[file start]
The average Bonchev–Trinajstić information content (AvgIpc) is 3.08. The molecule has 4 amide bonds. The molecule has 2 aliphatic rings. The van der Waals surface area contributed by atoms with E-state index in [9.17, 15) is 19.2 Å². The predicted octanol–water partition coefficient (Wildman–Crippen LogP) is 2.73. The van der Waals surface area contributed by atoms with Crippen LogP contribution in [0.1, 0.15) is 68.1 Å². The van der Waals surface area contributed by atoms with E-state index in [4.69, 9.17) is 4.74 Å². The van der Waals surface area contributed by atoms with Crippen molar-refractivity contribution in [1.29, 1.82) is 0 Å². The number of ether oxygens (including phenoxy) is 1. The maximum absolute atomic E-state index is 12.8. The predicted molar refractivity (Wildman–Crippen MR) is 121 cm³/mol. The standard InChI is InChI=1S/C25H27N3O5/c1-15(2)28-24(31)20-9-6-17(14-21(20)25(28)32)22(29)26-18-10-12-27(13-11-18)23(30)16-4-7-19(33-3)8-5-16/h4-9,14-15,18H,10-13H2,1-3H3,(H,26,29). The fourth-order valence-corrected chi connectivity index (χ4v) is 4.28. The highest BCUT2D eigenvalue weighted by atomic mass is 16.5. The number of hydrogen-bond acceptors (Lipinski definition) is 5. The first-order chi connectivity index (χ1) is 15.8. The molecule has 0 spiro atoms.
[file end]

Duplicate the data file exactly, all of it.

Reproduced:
The average Bonchev–Trinajstić information content (AvgIpc) is 3.08. The molecule has 4 amide bonds. The molecule has 2 aliphatic rings. The van der Waals surface area contributed by atoms with E-state index in [9.17, 15) is 19.2 Å². The predicted octanol–water partition coefficient (Wildman–Crippen LogP) is 2.73. The van der Waals surface area contributed by atoms with Crippen LogP contribution in [0.1, 0.15) is 68.1 Å². The van der Waals surface area contributed by atoms with E-state index in [4.69, 9.17) is 4.74 Å². The van der Waals surface area contributed by atoms with Crippen molar-refractivity contribution in [1.29, 1.82) is 0 Å². The number of ether oxygens (including phenoxy) is 1. The maximum absolute atomic E-state index is 12.8. The predicted molar refractivity (Wildman–Crippen MR) is 121 cm³/mol. The standard InChI is InChI=1S/C25H27N3O5/c1-15(2)28-24(31)20-9-6-17(14-21(20)25(28)32)22(29)26-18-10-12-27(13-11-18)23(30)16-4-7-19(33-3)8-5-16/h4-9,14-15,18H,10-13H2,1-3H3,(H,26,29). The fourth-order valence-corrected chi connectivity index (χ4v) is 4.28. The highest BCUT2D eigenvalue weighted by atomic mass is 16.5. The number of hydrogen-bond acceptors (Lipinski definition) is 5. The first-order chi connectivity index (χ1) is 15.8. The molecule has 0 spiro atoms.